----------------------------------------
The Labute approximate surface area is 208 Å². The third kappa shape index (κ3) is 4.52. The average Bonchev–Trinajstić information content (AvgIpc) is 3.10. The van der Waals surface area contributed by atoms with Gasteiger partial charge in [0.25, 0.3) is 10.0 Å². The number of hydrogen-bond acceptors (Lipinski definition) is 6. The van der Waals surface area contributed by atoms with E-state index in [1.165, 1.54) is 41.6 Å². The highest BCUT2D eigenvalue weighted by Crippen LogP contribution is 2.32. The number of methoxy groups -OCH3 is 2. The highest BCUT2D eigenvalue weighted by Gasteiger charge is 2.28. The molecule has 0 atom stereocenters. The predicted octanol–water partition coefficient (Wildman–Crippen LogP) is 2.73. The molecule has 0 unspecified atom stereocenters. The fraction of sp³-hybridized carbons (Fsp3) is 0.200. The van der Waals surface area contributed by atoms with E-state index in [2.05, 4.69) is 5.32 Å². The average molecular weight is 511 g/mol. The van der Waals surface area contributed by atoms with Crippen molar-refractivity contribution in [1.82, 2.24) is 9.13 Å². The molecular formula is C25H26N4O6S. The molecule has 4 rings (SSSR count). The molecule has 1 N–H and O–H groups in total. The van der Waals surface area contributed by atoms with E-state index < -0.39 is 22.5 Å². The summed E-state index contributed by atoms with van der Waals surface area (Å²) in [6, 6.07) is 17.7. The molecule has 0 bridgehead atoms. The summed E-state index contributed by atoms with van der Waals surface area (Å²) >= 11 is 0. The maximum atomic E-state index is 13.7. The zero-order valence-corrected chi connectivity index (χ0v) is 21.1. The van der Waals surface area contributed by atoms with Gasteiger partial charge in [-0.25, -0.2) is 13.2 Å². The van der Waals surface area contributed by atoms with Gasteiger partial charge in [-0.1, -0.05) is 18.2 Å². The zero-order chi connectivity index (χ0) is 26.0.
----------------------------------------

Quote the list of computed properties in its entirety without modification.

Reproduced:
The Labute approximate surface area is 208 Å². The third kappa shape index (κ3) is 4.52. The average Bonchev–Trinajstić information content (AvgIpc) is 3.10. The van der Waals surface area contributed by atoms with Gasteiger partial charge in [0.25, 0.3) is 10.0 Å². The number of hydrogen-bond acceptors (Lipinski definition) is 6. The van der Waals surface area contributed by atoms with E-state index in [1.165, 1.54) is 41.6 Å². The highest BCUT2D eigenvalue weighted by Crippen LogP contribution is 2.32. The number of methoxy groups -OCH3 is 2. The highest BCUT2D eigenvalue weighted by Gasteiger charge is 2.28. The molecule has 0 atom stereocenters. The predicted octanol–water partition coefficient (Wildman–Crippen LogP) is 2.73. The molecule has 0 unspecified atom stereocenters. The fraction of sp³-hybridized carbons (Fsp3) is 0.200. The van der Waals surface area contributed by atoms with E-state index in [2.05, 4.69) is 5.32 Å². The average molecular weight is 511 g/mol. The van der Waals surface area contributed by atoms with Crippen molar-refractivity contribution in [1.82, 2.24) is 9.13 Å². The molecular formula is C25H26N4O6S. The molecule has 4 rings (SSSR count). The molecule has 1 N–H and O–H groups in total. The van der Waals surface area contributed by atoms with E-state index < -0.39 is 22.5 Å². The summed E-state index contributed by atoms with van der Waals surface area (Å²) in [6, 6.07) is 17.7. The molecule has 0 bridgehead atoms. The summed E-state index contributed by atoms with van der Waals surface area (Å²) >= 11 is 0. The maximum atomic E-state index is 13.7. The zero-order valence-corrected chi connectivity index (χ0v) is 21.1. The van der Waals surface area contributed by atoms with Gasteiger partial charge in [-0.25, -0.2) is 13.2 Å². The van der Waals surface area contributed by atoms with Gasteiger partial charge in [-0.1, -0.05) is 18.2 Å². The zero-order chi connectivity index (χ0) is 26.0.